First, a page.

Such conditions ensure measurable commitments will be kept, or penalties will be imposed. For example, the reporting of performance measurements can be tied to self-enforcing monetary payments. That certainty serves two valuable purposes, it provides a clear incentive for compliance and it eliminates the need for lengthy proceedings over what constitutes a failure to meet a commitment and what is the appropriate degree of penalty.
We are seeing the benefits of this approach this month. SBC recently submitted, in accordance with its merger obligations, performance data showing failures to meet established performance standards for three consecutive months in the areas of access to O.S.S., provisioning performance, and repair performance. Yesterday, SBC reported to the FCC its’ estimated payment obligation for these failures. We expect SBC to make its payments to the U.S. Treasury by December 20.
Contrary to how it might sound, our goal here is not to reduce the government debt. Our goal is to ensure compliance with commitments designed to facilitate competition and benefit consumers. While SBC did not meet all its performance goals, it met many and it will suffer the agreed-to consequences for its failures. I expect a high rate of compliance with merger conditions, as they are structured to quickly uncover noncompliance.
While we are on the topic of mergers, I would also like to take a moment to mention other tangible consumer benefits of merger conditions. We now have concrete evidence of how reporting requirements have directly benefited consumers. As part of the conditions of its merger, SBC was required to report quarterly on consumer service quality. This past summer, consumer service quality in the former Ameritech region declined sharply. State regulatory staff were able to access SBC’s quarterly filings to build their cases and take regulatory action.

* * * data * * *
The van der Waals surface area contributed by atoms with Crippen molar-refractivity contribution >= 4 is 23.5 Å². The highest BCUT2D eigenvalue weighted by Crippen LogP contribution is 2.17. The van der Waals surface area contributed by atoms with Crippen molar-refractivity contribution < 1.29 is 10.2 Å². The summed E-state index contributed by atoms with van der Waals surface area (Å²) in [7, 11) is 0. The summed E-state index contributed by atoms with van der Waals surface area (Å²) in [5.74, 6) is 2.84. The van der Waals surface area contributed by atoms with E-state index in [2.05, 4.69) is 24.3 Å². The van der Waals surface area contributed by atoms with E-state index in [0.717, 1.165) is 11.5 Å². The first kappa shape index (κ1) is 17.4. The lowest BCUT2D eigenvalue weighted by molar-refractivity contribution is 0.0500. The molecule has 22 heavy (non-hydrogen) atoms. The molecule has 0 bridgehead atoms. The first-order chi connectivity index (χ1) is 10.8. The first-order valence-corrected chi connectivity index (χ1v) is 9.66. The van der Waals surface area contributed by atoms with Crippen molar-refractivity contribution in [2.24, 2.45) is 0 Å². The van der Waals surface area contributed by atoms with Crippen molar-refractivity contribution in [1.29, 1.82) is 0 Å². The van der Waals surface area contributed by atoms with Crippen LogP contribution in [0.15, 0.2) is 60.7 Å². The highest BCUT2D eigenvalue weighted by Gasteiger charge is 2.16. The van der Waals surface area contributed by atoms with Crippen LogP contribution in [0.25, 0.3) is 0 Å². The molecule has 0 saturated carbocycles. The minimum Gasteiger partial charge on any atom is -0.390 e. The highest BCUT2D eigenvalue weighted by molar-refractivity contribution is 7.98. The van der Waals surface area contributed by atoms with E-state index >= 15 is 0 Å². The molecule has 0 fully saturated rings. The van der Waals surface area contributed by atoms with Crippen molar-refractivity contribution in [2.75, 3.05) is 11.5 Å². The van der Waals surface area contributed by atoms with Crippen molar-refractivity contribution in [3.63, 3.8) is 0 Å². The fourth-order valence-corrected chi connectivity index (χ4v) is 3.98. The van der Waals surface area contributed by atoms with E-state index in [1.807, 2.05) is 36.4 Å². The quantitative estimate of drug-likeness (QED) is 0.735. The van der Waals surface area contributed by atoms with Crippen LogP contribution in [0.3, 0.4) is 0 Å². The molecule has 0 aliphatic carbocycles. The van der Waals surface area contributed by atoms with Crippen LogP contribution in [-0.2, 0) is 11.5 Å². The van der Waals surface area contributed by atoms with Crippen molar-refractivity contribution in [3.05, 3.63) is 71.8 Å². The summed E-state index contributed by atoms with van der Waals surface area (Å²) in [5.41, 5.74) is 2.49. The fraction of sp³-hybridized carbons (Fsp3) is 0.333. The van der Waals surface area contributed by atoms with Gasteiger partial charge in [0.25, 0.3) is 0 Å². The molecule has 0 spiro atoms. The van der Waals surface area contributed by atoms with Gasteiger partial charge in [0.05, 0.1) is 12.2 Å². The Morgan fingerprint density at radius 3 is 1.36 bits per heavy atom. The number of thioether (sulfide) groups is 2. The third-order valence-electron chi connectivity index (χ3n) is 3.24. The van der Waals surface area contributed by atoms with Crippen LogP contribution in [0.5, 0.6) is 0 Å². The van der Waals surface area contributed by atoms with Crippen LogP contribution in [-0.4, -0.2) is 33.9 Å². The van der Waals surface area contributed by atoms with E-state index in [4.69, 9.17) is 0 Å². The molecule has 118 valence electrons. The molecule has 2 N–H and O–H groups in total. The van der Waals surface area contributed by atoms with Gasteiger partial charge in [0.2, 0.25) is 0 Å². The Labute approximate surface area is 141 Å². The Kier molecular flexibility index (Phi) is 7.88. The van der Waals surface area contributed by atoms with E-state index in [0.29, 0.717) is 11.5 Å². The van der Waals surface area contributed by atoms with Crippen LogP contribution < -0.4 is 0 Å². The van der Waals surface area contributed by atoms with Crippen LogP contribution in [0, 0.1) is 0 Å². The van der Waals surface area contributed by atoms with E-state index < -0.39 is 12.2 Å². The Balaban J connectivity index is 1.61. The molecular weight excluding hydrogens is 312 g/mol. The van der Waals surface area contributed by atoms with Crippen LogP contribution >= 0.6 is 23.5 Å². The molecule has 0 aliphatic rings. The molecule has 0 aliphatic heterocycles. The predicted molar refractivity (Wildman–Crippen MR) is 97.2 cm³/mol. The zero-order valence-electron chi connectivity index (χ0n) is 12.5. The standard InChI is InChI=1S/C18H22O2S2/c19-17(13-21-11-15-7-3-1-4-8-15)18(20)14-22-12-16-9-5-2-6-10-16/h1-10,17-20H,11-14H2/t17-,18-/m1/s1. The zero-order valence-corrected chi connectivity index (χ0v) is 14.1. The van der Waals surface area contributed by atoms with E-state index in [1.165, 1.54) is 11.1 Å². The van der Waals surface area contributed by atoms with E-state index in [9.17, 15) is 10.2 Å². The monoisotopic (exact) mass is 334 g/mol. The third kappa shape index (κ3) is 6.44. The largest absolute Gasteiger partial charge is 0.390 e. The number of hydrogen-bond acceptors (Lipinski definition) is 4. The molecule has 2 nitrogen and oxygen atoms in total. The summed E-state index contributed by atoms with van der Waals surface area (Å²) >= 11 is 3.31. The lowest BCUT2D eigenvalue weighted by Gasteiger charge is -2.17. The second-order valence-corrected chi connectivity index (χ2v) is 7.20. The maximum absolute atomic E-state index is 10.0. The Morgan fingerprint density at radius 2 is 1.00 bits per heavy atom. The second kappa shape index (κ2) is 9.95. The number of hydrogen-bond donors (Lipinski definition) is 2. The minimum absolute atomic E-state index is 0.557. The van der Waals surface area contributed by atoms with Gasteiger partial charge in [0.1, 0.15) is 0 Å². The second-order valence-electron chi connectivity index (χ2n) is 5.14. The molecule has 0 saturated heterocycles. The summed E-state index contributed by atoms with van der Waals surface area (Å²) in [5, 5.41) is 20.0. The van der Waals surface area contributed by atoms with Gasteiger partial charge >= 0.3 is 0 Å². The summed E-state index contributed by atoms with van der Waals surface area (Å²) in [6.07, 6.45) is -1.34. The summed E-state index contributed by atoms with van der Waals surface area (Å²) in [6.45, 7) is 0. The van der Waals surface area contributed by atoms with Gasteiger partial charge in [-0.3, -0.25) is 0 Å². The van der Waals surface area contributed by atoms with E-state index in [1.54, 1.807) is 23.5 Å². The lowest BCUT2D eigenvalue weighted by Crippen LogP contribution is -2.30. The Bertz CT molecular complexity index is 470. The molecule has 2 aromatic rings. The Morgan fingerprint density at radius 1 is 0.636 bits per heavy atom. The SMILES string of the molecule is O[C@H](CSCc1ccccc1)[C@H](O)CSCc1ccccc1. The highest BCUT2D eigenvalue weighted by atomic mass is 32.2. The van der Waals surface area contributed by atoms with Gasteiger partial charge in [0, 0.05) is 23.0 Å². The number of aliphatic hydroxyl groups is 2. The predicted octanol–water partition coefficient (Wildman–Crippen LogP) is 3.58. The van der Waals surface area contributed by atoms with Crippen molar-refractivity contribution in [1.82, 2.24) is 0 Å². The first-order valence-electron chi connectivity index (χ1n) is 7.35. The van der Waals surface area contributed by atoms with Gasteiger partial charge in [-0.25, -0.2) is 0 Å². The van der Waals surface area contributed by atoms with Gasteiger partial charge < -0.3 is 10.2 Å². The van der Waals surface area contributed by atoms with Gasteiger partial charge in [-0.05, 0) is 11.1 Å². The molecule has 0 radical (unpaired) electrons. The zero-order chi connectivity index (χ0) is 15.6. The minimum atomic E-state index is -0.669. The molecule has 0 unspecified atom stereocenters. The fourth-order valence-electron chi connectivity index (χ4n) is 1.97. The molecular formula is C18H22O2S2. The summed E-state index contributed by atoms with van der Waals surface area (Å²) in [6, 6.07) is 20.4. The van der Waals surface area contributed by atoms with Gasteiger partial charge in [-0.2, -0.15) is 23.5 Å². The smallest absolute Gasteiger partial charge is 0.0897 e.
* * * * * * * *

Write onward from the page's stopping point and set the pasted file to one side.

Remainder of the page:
Additionally, the Chief of our Common Carrier Bureau had sufficient information at her disposal to determine quickly that a significant service quality problem existed and act on that knowledge with a pointed letter to SBC.
The result of the state and federal actions was a rapid response from SBC, moving their resources, that is, literally moving personnel, to respond to the problem quickly. In this case, reporting requirements resulted in state and federal agencies having sufficient information readily available, enabling them to act decisively in consumers’ interests.
In conclusion, sustained and vigorous enforcement of our rules is essential to ensure that CLECs remain viable, so that, consequently, consumers reap the benefits of local telephony competition. The Commission has taken enforcement actions in several contexts that have already facilitated competition. But, we need to continue to accelerate the enforcement track.
Let me make clear that it was not my intent today to pick on any particular incumbent LEC for any specific violation of our rules. Rather, my goal was to strongly reiterate my position that in order for our rules to have the chance to result in the competitive market that is their goal, they need to be enforced. We have a variety of enforcement tools at our disposal and I am very supportive of the efforts of both the Enforcement and Common Carrier Bureaus in overseeing compliance with our rules.
Looking down the road, it seems certain there will be some changes in the Commission over the course of the next year. Without joining the army of speculators regarding who will go and who will stay, this is a good opportunity to emphasize that one of the most important roles for the Commission is that of an enforcer.